Most Entrepreneurs Should Not Incorporate
Seems like a shocking thing for a lawyer who forms corporations to say – but after talking to hundreds of entrepreneurs, it is clear to me that too many entrepreneurs are wasting money when they incorporate.
My law firm is forming 500 free corporations for first-time entrepreneurs, so I have spoken with hundreds of passionate people who would love us to help launch their businesses. I embarked on a mission to help entrepreneurs realize their dreams, but I see a personal duty to ensure that I don’t instead deliver a nightmare of paperwork, accounting, and hassle.
This weekend, I spent time with the entrepreneurs at Startup Weekend New York City. One the participants, Sarah, explained to me that she formed a LLC to save taxes, but the only result I see from incorporating in her case is that Sarah wasted $1600 on the New York publication fee, as well as the cost of forming the LLC in the first place. My advice to Sarah – dissolve the LLC.
Sarah is not alone. So many people tell me (enthusiastically) that they are “ready to make the company legit” or they want to “take the next step”, but this is really a silly notion, because incorporating does little to legitimize a small business. My own business, for example, existed (profitably and happily) as a sole proprietorship from 1997-2005 when I finally incorporated.
Sarah’s story is so common among entrepreneurs that I suspect that the majority of all companies formed online should never have been incorporated in the first place. I’m not passing judgment on their likelihood of success. I’m just saying that they did not need to incorporate to get their business launched.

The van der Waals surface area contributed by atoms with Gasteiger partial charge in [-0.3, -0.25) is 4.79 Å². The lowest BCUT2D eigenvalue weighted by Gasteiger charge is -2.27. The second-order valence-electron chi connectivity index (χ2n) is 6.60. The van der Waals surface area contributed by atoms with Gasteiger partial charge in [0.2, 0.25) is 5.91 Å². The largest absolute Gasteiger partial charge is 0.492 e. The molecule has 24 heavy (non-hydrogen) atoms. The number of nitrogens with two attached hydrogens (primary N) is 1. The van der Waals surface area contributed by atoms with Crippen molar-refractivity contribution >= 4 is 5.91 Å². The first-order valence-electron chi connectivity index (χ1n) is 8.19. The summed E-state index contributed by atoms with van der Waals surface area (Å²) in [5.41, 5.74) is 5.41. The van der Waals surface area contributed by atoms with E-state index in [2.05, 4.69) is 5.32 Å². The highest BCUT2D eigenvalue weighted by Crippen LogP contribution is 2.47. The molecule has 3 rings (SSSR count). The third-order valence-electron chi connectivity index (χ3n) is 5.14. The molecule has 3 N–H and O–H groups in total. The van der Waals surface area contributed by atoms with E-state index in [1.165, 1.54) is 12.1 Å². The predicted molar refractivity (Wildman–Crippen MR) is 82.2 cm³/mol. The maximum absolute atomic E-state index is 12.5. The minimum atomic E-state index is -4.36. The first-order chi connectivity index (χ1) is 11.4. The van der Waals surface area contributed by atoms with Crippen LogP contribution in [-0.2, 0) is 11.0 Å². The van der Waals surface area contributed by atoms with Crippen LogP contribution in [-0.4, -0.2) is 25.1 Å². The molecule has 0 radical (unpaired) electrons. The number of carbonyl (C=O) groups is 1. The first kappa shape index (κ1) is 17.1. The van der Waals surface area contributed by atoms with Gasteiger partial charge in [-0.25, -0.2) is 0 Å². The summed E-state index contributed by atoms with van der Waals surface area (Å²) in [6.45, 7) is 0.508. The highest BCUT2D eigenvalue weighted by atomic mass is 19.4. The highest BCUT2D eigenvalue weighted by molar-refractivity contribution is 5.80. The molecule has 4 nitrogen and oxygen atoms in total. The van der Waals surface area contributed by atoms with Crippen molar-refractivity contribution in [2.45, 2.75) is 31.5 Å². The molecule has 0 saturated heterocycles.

When lawyers talk about forming companies, the “choice of entity” question refers to whether the business should be structured as a corporations (S or C) or LLC or perhaps a LP. After speaking with so many entrepreneurs, I think the “choice of entity” question should start with carefully asking whether the entrepreneur needs to incorporate at all.
So what’s wrong with incorporating? There’s nothing wrong with incorporating. It’s just that it costs money (sometimes a lot of money) to maintain the corporation once it is formed. And too many entrepreneurs don’t understand the cost of maintaining their corporations once they are formed.
One of the most amazing things about forming a business in America is that you can just do it! There’s no need to incorporate to launch a business, and I wish more entrepreneurs understood that they have a choice about whether and when to incorporate.
To figure out whether incorporating makes sense, an entrepreneur needs to do some simple cost versus benefit analysis. Is the benefit of doing business as a corporation worth the cost of maintaining the corporation in the future?
So what’s the cost? Plan on a couple of thousand dollars per year to maintain a corporation once it is formed. This breaks down into the cost of preparing a tax return for the company, the state annual filing fees, and the minimum franchise tax. The cost of maintaining a corporation in the future is so frequently overlooked — even shocking to many entrepreneurs — that maybe the online incorporation websites should be required to break it down before the entrepreneur supplies his or her credit card to complete the transaction.